Until recently, the "Review Officer" appointed under Nova Scotia's Freedom of Information and Protection of Privacy Act only had the power to deal with access to information issues and not privacy complaints. That's now changed and the Protection of Privacy Review Officer, Dulcie McCallum has come out swinging following a review of the province's Workers' Compensation Board. Below is the press release, summarizing Review P-11-01 (PDF):
REVIEW OFFICER ISSUES PUBLIC REPORT: RECOMMENDS CHANGES TO WCB PRIVACY PRACTICES
November 18, 2011
Dulcie McCallum, Nova Scotia’s Privacy Review Officer, today released her report investigating the privacy practices of the Nova Scotia Workers’ Compensation Board: Privacy Matters: Creating a Zero Tolerance Privacy Environment. Ms. McCallum made 21 recommendations that she believes will improve the privacy culture at the WCB, and the WCB has agreed to implement all of the recommendations.
“Because privacy is such an important part of how we define ourselves, I have recommended that the WCB work towards creating an institutional goal where privacy is given priority, where one privacy breach is one too many,” said Ms. McCallum. “I believe this approach to privacy lines up closely to WCB’s primary emphasis on safety in the workplace, where one accident is one too many.”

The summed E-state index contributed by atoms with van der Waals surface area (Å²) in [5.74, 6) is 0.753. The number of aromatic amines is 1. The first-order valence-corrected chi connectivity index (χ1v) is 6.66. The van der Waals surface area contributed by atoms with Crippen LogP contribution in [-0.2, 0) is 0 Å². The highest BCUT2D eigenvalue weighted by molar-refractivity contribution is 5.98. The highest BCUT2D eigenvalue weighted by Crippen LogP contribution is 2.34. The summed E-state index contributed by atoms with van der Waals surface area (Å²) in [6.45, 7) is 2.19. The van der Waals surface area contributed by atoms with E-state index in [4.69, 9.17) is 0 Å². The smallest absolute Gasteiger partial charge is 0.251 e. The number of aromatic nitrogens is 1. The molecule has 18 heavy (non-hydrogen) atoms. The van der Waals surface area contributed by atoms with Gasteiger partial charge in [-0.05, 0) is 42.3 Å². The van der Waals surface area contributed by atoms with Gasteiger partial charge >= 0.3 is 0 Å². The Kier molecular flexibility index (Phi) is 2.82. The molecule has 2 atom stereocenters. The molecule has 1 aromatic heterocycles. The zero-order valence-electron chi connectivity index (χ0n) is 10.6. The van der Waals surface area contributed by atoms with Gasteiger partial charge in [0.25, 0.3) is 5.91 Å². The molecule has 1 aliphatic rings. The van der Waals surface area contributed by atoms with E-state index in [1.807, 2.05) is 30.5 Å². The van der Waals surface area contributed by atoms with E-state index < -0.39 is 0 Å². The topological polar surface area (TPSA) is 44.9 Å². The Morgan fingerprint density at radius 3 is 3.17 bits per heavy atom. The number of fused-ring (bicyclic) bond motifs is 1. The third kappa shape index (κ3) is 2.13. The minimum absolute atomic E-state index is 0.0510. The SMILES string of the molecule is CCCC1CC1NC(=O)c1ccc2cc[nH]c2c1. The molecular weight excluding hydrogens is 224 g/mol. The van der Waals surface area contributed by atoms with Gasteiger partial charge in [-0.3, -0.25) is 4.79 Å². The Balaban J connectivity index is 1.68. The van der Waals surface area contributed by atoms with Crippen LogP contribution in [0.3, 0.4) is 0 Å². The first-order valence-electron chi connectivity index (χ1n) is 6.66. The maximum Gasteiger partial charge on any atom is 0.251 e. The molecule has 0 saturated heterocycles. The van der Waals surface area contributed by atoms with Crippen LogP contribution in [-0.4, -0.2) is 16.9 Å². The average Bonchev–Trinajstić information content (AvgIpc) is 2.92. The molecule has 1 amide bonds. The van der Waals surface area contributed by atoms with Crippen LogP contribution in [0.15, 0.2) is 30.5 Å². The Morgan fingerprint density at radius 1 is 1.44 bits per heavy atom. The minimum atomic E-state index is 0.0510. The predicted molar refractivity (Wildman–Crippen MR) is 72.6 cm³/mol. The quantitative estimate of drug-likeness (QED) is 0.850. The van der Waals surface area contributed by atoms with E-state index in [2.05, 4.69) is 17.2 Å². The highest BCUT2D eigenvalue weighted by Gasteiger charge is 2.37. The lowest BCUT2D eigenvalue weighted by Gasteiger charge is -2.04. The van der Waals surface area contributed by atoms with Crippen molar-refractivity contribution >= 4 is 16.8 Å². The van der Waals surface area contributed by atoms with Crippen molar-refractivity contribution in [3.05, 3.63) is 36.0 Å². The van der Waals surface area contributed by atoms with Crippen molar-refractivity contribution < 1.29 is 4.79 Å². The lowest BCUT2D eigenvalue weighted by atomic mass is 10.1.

The Review marks the first time the Privacy Review Officer has completed a systemic privacy review of a public body. Ms. McCallum launched the investigation early this year when it was publicly reported that at least two separate individuals had received another WCB claimant’s claim file when requesting their own. Most claimant's files include considerable personal information and in particular personal health information.
Before this report was made public, the Review Officer shared a draft version with the WCB in order to ensure that the Review Office had fully captured the work of the WCB and its privacy practices. In its response, the WCB emphasized the similarities between efforts to prevent workplace injuries and efforts to prevent privacy breaches and agreed to implement all 21 recommendations.
“I am happy to report that the WCB has fully accepted preventing privacy breaches as a priority and has indicated that our expert advice as to how to go about achieving that is welcome,” said Ms. McCallum. “I want to thank the WCB for the full cooperation it provided throughout this investigation.”
The WCB has committed to implementing seven of the recommendations immediately, while the remaining 14 will require a reasonable period of time to fully adopt. The Review Office intends to revisit the progress being made by the WCB on implementation within the next year.
The Privacy Review was expedited to ensure any privacy breaches that may have occurred were not ongoing and had been sufficiently contained by the WCB. The Privacy Review Officer found that they had been contained, though the overall privacy practices of the WCB needed improvement in order to give privacy protection the attention it deserved.